In heavy concentrations, oil can kill the grasses and vegetation that protect the land from the advancing sea. Louisiana is already losing an estimated 10,000 hectares of wetlands every year. That's the equivalent of a football field every minute. Since the 1930s, roughly 3,700 square kilometres of Louisiana shoreline has been submerged, due in large part to the dredging and channelling of the Mississippi.
Future storms could stir up oil trapped in the marshes, replaying the damage year after year.
"The amount of oil already loose in the Gulf means that significant changes are to be expected in the fundamental ecological engine of the northern Gulf of Mexico," Mr. Rader explained.
"The legacy will be with us for decades, and that's the best case. There is already so much material hitting so many key components in the system because of the scale of the gusher."
Some scientists say predictions about the effects of the spill are pointless because there's so much they don't know yet. Christopher Reddy, associate scientist at Woods Hole Oceanographic Institution in Massachusetts, has been studying oil spills for more than a decade. And none, is quite like the last one, he pointed out.
"Every oil spill is unpredictable," explained Mr. Reddy, who is now in the Gulf on a grant from the U.S. National Science Foundation. "Nature, and oil, don't take directions well."
When he's closer to home, Mr. Reddy loves taking visitors into the Wild Harbor salt marsh near West Falmouth, Mass. Near there, on a foggy night in 1969 an oil barge ran aground, dumping 200,000 gallons of fuel oil. By the early 1970s, the coastline had virtually returned to normal, at least to the naked eye.
Even now, 41 years later, dip a stick into the muck, lift it up, and the unmistakable smell of crude wafts up. A small fraction of the spilled oil remains trapped in the mud, deprived of oxygen, and still affecting crabs and vegetation.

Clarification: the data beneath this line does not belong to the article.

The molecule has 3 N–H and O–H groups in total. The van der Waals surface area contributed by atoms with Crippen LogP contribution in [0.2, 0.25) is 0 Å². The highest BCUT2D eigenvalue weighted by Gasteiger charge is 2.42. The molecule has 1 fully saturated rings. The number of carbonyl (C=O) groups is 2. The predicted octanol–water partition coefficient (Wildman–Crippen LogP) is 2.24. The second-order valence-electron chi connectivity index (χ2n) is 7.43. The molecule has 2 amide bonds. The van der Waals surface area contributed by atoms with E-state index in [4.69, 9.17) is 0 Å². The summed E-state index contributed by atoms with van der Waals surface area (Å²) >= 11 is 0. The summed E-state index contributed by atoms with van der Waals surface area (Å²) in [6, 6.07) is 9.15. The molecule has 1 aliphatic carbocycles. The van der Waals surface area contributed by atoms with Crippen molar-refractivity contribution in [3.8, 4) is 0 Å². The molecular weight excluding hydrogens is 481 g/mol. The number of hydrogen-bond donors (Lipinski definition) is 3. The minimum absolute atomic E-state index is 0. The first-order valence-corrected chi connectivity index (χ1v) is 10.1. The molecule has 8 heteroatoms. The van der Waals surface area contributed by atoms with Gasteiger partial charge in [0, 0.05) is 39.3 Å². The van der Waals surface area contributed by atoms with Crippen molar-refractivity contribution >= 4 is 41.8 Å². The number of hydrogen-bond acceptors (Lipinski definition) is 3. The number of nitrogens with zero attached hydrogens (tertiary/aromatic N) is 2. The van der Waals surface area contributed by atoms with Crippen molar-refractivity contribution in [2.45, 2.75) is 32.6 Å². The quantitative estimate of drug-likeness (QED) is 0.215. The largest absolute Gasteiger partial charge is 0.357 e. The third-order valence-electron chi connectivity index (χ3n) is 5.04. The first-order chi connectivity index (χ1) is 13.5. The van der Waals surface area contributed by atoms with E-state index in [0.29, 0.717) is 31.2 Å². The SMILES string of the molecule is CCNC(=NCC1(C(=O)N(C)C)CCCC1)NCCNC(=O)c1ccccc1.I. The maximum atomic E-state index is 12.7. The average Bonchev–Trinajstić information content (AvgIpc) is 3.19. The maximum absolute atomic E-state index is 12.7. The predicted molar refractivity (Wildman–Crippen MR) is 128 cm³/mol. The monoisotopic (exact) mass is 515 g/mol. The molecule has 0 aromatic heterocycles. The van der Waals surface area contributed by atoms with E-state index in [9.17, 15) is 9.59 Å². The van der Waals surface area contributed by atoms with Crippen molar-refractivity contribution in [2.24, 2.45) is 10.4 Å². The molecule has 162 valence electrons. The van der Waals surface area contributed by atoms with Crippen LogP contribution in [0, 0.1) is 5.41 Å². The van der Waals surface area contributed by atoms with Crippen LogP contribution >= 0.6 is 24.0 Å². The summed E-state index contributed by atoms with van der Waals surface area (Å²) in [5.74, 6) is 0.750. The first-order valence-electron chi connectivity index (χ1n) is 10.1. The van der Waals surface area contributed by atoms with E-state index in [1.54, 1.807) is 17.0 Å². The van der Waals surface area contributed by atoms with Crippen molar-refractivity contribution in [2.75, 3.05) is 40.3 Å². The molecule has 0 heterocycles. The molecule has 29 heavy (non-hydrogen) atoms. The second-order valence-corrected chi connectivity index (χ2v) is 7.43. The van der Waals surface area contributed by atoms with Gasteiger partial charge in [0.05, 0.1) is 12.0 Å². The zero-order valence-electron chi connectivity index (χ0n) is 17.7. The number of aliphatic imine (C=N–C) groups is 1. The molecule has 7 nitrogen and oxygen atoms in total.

"It can look postcard-perfect, but underneath, chemical warfare may be going on," Mr. Reddy said.
He hastened to add that a similar barge spill near Portland, Maine, in 1996 took barely a year to completely clean up.
"Some spills clean themselves up pretty quickly. Others have effects that last for decades," he said.
Jeffrey Short, a former research chemist at the U.S. National Oceanic and Atmospheric Administration, shares Mr. Reddy's concerns about making too many predictions. He and other scientists acknowledged there are so many unknowns, from wind patterns to the amount of oil in the water.
Mr. Short, who worked for the Alaska and U.S. governments on the Exxon Valdez assessment and cleanup, also knows how difficult and costly it is to get rid of oil once it makes contact with land and animals.
His greatest fear is the amount of oil getting into the marshes and wetlands along the Gulf coast. All it would take is for onshore winds to move the oil that's now drifting on the loop current back toward the marshes to cause significant, long-term damage.
"The process of getting it out can be very slow," he said. "It could create enough of an impact that could take a decade or more to get over."
At nearly 11-million gallons, the Exxon Valdez was the largest U.S. spill until the Deepwater Horizon. The Exxon Valdez, however, doesn't even rank among the top 10 worst spills in the world.
Dire predictions have been made after major disasters, only to be proven unfounded. Many scientists predicted an environmental apocalypse after the largest spill in history - Saddam Hussein's release of 240-million gallons of oil into the Persian Gulf in 1991. In the end, there was little permanent damage. Half the oil evaporated and another quarter washed ashore in Saudi Arabia.
In 1979, there was a spill eerily similar to the Deepwater Horizon, but even larger. An oil well in Mexico's Bay of Campeche collapsed when a pressure build-up sparked an explosion. In the 10 months it took to cap the well, 140-million gallons spilled into the Gulf, creating an 1,800 square kilomentres oil slick.
Mexican officials sprayed the slick with chemical dispersants. Some of the oil made it as far as the barrier islands of Texas. But three decades later, the accident is a distant memory.
Mr. Rader of the Environmental Defense Fund said the best thing that has come of this spill is it gets people thinking about better managing the Gulf for all the countries that depend on its bounty. That means more focus on protecting wetlands and coral reefs, and working to mitigate the dumping of nutrients into waterways.
"The best case would be that this is a bellwether that causes us to build a multilateral environmental management that takes into account changes to the planet that we know are coming," he said.